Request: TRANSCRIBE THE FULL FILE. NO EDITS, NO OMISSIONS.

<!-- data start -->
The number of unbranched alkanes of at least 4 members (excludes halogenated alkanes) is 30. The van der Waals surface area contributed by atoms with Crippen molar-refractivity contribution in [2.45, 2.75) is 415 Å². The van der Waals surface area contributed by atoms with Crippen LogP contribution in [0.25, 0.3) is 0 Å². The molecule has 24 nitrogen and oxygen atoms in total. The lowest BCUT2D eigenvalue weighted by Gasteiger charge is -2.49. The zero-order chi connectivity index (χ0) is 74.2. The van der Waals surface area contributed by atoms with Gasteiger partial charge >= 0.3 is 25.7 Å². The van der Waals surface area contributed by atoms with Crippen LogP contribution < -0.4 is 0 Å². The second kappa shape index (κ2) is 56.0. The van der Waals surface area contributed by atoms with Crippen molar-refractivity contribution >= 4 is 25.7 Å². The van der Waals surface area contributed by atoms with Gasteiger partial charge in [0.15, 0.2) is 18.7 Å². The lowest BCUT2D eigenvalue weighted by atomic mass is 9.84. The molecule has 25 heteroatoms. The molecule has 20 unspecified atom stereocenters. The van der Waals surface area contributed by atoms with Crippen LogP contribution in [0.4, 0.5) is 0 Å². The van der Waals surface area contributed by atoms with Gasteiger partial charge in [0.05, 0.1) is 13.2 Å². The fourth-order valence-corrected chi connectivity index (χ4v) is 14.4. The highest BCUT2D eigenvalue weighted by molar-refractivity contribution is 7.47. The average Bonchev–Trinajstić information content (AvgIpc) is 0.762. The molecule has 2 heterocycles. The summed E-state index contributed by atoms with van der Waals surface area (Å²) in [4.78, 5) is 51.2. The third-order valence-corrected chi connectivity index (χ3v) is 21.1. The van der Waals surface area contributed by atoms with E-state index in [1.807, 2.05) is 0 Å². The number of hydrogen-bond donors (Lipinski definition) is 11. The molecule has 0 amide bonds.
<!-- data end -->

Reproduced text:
The number of unbranched alkanes of at least 4 members (excludes halogenated alkanes) is 30. The van der Waals surface area contributed by atoms with Crippen molar-refractivity contribution in [2.45, 2.75) is 415 Å². The van der Waals surface area contributed by atoms with Crippen LogP contribution in [0.25, 0.3) is 0 Å². The molecule has 24 nitrogen and oxygen atoms in total. The lowest BCUT2D eigenvalue weighted by Gasteiger charge is -2.49. The zero-order chi connectivity index (χ0) is 74.2. The van der Waals surface area contributed by atoms with Gasteiger partial charge >= 0.3 is 25.7 Å². The van der Waals surface area contributed by atoms with Crippen LogP contribution < -0.4 is 0 Å². The second kappa shape index (κ2) is 56.0. The van der Waals surface area contributed by atoms with Crippen molar-refractivity contribution >= 4 is 25.7 Å². The van der Waals surface area contributed by atoms with Gasteiger partial charge in [0.15, 0.2) is 18.7 Å². The lowest BCUT2D eigenvalue weighted by atomic mass is 9.84. The molecule has 25 heteroatoms. The molecule has 20 unspecified atom stereocenters. The van der Waals surface area contributed by atoms with Crippen LogP contribution in [0.4, 0.5) is 0 Å². The van der Waals surface area contributed by atoms with Gasteiger partial charge in [0.05, 0.1) is 13.2 Å². The fourth-order valence-corrected chi connectivity index (χ4v) is 14.4. The highest BCUT2D eigenvalue weighted by molar-refractivity contribution is 7.47. The average Bonchev–Trinajstić information content (AvgIpc) is 0.762. The molecule has 2 heterocycles. The summed E-state index contributed by atoms with van der Waals surface area (Å²) in [4.78, 5) is 51.2. The third-order valence-corrected chi connectivity index (χ3v) is 21.1. The van der Waals surface area contributed by atoms with E-state index in [1.807, 2.05) is 0 Å². The number of hydrogen-bond donors (Lipinski definition) is 11. The molecule has 0 amide bonds.